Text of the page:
The world is a very dangerous place!
The country of Iran, as an example, is responsible for a bloody proxy war against Saudi Arabia in Yemen, trying to destabilize Iraq’s fragile attempt at democracy, supporting the terror group Hezbollah in Lebanon, propping up dictator Bashar Assad in Syria (who has killed millions of his own citizens), and much more. Likewise, the Iranians have killed many Americans and other innocent people throughout the Middle East. Iran states openly, and with great force, “Death to America!” and “Death to Israel!” Iran is considered “the world’s leading sponsor of terror.”
On the other hand, Saudi Arabia would gladly withdraw from Yemen if the Iranians would agree to leave. They would immediately provide desperately needed humanitarian assistance. Additionally, Saudi Arabia has agreed to spend billions of dollars in leading the fight against Radical Islamic Terrorism.
After my heavily negotiated trip to Saudi Arabia last year, the Kingdom agreed to spend and invest $450 billion in the United States. This is a record amount of money. It will create hundreds of thousands of jobs, tremendous economic development, and much additional wealth for the United States. Of the $450 billion, $110 billion will be spent on the purchase of military equipment from Boeing, Lockheed Martin, Raytheon and many other great U.S. defense contractors. If we foolishly cancel these contracts, Russia and China would be the enormous beneficiaries – and very happy to acquire all of this newfound business. It would be a wonderful gift to them directly from the United States!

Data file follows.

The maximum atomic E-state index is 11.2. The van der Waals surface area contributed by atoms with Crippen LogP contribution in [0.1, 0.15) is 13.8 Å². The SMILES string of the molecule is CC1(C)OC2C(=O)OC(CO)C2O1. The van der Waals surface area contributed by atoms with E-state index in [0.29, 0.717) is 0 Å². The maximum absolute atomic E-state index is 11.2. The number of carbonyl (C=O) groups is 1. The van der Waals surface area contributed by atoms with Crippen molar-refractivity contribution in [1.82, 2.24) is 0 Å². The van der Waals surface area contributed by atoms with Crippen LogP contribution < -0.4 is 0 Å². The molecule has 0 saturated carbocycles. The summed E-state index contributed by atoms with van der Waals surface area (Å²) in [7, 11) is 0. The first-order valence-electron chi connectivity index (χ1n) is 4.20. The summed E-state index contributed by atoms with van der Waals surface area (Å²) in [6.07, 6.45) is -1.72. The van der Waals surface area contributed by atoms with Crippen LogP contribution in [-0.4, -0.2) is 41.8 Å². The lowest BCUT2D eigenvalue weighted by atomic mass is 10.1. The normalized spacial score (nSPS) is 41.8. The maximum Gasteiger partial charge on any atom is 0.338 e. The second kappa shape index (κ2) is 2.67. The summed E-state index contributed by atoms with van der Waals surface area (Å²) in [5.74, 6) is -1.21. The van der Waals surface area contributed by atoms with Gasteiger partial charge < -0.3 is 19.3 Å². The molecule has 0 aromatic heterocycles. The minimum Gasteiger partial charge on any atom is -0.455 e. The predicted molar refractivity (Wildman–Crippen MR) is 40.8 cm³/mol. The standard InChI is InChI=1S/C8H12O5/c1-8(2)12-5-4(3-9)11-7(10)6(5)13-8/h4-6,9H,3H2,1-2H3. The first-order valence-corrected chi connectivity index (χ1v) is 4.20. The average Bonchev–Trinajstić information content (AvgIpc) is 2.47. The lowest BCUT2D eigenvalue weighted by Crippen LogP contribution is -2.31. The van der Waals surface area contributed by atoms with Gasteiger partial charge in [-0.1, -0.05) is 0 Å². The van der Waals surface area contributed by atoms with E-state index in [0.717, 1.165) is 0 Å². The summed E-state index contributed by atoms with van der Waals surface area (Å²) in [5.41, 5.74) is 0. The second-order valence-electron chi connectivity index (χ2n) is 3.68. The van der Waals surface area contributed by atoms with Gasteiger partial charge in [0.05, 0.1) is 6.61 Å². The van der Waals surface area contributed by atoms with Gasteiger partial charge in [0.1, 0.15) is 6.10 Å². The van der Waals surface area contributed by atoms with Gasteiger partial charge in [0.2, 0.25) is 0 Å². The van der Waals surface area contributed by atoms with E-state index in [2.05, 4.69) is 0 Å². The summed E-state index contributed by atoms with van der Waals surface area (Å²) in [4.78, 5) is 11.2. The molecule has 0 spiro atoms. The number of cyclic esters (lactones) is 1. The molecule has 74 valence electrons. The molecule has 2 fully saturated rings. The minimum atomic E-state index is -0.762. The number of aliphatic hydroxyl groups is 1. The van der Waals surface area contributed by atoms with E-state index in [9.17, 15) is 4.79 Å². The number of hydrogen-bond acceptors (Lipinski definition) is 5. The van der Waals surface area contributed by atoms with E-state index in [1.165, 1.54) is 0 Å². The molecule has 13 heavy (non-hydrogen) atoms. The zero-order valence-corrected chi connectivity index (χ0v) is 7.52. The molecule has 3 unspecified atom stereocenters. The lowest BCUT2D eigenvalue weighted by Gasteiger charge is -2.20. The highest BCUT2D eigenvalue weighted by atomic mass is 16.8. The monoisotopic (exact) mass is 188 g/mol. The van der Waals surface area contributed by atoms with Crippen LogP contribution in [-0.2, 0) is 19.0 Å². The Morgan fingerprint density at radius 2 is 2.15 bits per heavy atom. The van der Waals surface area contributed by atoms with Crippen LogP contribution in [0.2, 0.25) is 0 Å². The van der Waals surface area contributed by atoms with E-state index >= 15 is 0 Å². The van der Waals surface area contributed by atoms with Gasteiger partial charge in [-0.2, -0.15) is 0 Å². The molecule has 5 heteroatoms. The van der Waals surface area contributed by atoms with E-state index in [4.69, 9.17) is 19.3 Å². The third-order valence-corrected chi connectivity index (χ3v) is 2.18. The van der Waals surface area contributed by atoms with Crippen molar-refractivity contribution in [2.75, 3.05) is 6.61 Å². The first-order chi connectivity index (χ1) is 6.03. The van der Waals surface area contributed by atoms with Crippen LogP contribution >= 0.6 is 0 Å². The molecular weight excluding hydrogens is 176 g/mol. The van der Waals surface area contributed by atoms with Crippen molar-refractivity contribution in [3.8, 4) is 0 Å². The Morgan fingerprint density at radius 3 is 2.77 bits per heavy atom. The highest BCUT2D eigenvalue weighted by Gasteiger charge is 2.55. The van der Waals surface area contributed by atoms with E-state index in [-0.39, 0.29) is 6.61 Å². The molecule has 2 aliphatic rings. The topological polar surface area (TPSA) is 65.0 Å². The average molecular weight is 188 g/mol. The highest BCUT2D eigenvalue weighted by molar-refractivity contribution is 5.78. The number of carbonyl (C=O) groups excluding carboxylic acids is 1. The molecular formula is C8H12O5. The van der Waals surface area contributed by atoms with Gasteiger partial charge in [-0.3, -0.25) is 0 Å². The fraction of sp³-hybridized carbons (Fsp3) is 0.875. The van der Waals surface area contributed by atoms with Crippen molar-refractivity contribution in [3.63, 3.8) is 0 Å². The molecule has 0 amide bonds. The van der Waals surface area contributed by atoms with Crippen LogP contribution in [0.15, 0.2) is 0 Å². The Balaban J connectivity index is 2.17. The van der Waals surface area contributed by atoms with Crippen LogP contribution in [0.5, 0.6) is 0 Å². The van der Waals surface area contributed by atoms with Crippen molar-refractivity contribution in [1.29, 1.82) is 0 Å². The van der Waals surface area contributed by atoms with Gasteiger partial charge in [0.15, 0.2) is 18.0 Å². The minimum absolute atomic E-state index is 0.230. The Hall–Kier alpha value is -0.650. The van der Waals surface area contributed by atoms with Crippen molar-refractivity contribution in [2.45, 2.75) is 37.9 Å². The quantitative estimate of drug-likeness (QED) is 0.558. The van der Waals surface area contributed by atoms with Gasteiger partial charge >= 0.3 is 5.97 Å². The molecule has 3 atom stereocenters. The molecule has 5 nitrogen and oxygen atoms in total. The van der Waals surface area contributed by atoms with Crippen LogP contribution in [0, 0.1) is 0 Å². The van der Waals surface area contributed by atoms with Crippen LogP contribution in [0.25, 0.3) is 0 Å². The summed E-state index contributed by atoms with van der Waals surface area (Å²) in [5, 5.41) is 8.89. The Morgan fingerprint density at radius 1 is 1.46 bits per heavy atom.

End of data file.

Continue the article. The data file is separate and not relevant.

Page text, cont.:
The crime against Jamal Khashoggi was a terrible one, and one that our country does not condone. Indeed, we have taken strong action against those already known to have participated in the murder. After great independent research, we now know many details of this horrible crime. We have already sanctioned 17 Saudis known to have been involved in the murder of Mr. Khashoggi, and the disposal of his body.